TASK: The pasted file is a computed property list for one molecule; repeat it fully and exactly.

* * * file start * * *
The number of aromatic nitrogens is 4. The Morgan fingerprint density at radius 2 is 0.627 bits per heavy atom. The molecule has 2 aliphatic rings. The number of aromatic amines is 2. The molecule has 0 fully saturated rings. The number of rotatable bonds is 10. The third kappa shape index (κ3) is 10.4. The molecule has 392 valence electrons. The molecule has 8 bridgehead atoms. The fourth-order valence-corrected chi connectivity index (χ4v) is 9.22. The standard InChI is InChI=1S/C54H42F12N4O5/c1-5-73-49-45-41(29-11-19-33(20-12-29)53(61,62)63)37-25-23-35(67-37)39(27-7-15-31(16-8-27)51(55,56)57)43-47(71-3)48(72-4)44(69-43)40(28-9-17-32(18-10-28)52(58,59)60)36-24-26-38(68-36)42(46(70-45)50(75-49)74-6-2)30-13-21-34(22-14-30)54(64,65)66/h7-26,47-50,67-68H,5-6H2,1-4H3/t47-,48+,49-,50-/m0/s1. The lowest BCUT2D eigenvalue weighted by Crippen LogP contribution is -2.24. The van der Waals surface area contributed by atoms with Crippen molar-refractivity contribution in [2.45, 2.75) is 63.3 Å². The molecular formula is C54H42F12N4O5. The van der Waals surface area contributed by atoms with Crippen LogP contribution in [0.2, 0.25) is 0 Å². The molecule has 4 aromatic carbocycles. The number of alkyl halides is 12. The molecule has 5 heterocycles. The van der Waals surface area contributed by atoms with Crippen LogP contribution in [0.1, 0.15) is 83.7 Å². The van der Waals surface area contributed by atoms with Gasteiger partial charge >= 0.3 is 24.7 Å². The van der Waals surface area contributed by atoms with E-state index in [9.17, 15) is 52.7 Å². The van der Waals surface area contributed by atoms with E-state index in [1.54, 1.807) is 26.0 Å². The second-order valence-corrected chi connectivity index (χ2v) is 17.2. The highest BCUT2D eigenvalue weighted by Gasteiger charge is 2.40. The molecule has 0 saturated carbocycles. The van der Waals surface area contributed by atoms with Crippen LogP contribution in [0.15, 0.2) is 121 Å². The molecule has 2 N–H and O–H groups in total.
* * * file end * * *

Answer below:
The number of aromatic nitrogens is 4. The Morgan fingerprint density at radius 2 is 0.627 bits per heavy atom. The molecule has 2 aliphatic rings. The number of aromatic amines is 2. The molecule has 0 fully saturated rings. The number of rotatable bonds is 10. The third kappa shape index (κ3) is 10.4. The molecule has 392 valence electrons. The molecule has 8 bridgehead atoms. The fourth-order valence-corrected chi connectivity index (χ4v) is 9.22. The standard InChI is InChI=1S/C54H42F12N4O5/c1-5-73-49-45-41(29-11-19-33(20-12-29)53(61,62)63)37-25-23-35(67-37)39(27-7-15-31(16-8-27)51(55,56)57)43-47(71-3)48(72-4)44(69-43)40(28-9-17-32(18-10-28)52(58,59)60)36-24-26-38(68-36)42(46(70-45)50(75-49)74-6-2)30-13-21-34(22-14-30)54(64,65)66/h7-26,47-50,67-68H,5-6H2,1-4H3/t47-,48+,49-,50-/m0/s1. The lowest BCUT2D eigenvalue weighted by Crippen LogP contribution is -2.24. The van der Waals surface area contributed by atoms with Crippen molar-refractivity contribution in [2.45, 2.75) is 63.3 Å². The molecular formula is C54H42F12N4O5. The van der Waals surface area contributed by atoms with Crippen LogP contribution in [0.2, 0.25) is 0 Å². The molecule has 4 aromatic carbocycles. The number of alkyl halides is 12. The molecule has 5 heterocycles. The van der Waals surface area contributed by atoms with Crippen LogP contribution in [0.1, 0.15) is 83.7 Å². The van der Waals surface area contributed by atoms with Gasteiger partial charge >= 0.3 is 24.7 Å². The van der Waals surface area contributed by atoms with E-state index in [9.17, 15) is 52.7 Å². The van der Waals surface area contributed by atoms with E-state index in [1.54, 1.807) is 26.0 Å². The second-order valence-corrected chi connectivity index (χ2v) is 17.2. The highest BCUT2D eigenvalue weighted by Gasteiger charge is 2.40. The molecule has 0 saturated carbocycles. The van der Waals surface area contributed by atoms with Crippen LogP contribution in [0.15, 0.2) is 121 Å². The molecule has 2 N–H and O–H groups in total.